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December 15th, 2000, 08:02 PM
This was a terrible movie. I felt unclean after seeing it, and have started rereading Fellowship of the Rings to cleanse myself. The film had some interesting elements but, alas, they were almost completely ignored.

The scene that best typifies this film is when the heroes finally get to the last leg of the quest and there is a special force-field that keeps out everyone but the human, male, white hero. In fact, in the previous action scene, the elf and dwarf decide not to go, and we end up watching only the humans. I don't know about anyone else, but I was hoping to see a little more of the non-human characters. They looked good and seemed well-cast, which is a lot more than I can say for the humans.

The dwarf is disturbed knapping in the trash and then follows the heroes for, basically, no good reason. There is no scene devoted to him; there is no reason for him to be in the film: the character development here is reminiscent of Battlefield: Earth.

The elf is the captain of the guard, or something, so one can understand why she tags along, but not why she appears to be a friend at the end. Again, she is given very limited screen-time and not developed at all.

These oversights not only make Dungeons and Dragons less interesting to watch, but they subvert its intended political message: one of equal opportunity for all. Ridley, the main character, is from a group--the non-mages--who are discriminated against. Yet, in the film, it is all of the other characters who are discriminated against. The Wayans character is limited to typical side-kick fare, and the other characters are completely marginalized. D&D ends up being a film only about Ridley, and is very boring because of it.

It will be hard waiting a year for a real movie (ie. Fellowship of the Rings).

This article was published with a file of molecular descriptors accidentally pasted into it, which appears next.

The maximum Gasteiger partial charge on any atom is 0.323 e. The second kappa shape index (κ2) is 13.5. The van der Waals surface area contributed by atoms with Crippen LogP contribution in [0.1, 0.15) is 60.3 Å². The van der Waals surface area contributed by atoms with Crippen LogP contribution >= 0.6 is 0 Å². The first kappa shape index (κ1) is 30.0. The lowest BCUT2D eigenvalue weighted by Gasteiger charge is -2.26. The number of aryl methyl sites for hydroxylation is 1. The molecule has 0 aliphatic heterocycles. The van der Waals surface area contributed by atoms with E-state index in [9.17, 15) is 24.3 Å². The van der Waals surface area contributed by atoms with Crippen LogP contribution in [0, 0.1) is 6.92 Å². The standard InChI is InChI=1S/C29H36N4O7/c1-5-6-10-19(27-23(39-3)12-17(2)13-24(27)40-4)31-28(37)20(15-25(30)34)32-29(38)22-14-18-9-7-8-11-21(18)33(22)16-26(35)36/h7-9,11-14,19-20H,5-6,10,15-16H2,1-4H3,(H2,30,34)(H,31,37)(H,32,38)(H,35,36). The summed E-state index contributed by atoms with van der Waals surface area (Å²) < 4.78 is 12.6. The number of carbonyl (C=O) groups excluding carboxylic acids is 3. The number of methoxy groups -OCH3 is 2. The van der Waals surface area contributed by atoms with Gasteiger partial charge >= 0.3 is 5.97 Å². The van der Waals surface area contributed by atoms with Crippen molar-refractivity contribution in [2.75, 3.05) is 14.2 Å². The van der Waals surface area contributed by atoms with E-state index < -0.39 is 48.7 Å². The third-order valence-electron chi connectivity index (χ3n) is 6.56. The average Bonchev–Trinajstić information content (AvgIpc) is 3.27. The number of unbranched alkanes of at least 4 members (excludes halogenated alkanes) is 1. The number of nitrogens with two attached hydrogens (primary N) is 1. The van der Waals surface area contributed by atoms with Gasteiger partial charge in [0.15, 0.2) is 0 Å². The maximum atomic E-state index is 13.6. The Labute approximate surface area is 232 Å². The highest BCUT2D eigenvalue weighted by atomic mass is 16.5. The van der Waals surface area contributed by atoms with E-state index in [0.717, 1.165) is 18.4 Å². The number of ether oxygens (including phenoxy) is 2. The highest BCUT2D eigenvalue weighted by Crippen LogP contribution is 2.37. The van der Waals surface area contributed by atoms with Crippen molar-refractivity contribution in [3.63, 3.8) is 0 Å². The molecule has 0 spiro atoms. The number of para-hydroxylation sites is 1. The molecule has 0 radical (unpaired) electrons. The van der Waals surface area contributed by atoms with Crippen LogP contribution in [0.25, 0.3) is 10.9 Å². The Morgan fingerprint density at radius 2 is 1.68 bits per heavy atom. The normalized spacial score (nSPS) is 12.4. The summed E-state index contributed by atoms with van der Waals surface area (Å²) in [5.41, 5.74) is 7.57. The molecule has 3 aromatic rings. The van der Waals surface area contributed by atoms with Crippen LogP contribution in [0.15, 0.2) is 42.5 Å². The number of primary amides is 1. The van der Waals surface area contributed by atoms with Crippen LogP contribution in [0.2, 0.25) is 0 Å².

Lady Fox
December 16th, 2000, 09:59 AM
I wouldn't say that it was a terrible movie, just not as good as it could have been. Yes, some characters could have been developed more or played better, especially the Empress, but did you really expect this movie to be a great work of cinematic art? Come on, it's modeled on a kids role playing game and is directed to those younger viewers, most of whom are male and white. That's why the hero of the movie was male, white, and got most of the significant action. He was the dual role thief/fighter who had the potential to "be something more", just like a player in the D&D game. I wouldn't pay full price for this movie, but it's worth a matinee visit if you are a real D&D fan. Most of us can probably stand to wait for the video release.

December 16th, 2000, 06:22 PM
I was expecting no cinematic art, but I have a certain fondness for D&D, and was disturbed to find the film so limiting. If it had been a film first--like the X-Men-- and Dungeons and Dragons second, it could turn regular people on to it. By focusing so much on the annoying, white male (true, he typifies the typical gamer), they alienate the majority of people out there.

Your point, Lady Fox, is well taken: this is just a film based on a game. There is no denying, however, that a good film would have been better for all.

Umesha Chalanie
March 3rd, 2001, 09:00 PM
I keep on saying I like it, but I guess that's 'cause there aren't that many fantasy films out there, and I'm like 'I love it' when one does come out. Truth is, I got my hopes up way too high because hey, D&D's a great game and I expected the movie to be great...but it wasn't. What you said 6of9 were all important points and they got me thinking, and yes I've come up with they are all pretty significant. I would've loved to see less Ridley action; the only reason I didn't mind too much is 'cause he was played by Justin Whalin! http://www.sffworld.com/ubb/smile.gif

Anyway, the whole point that I'm coming to is that the main aim of movies are usually to provide light entertainment, and I think this was the case with D&D. Maybe we weren't meant to view it as a breakthrough to fantasy films and criticise its weak points, but just to go, eat popcorn, watch and enjoy.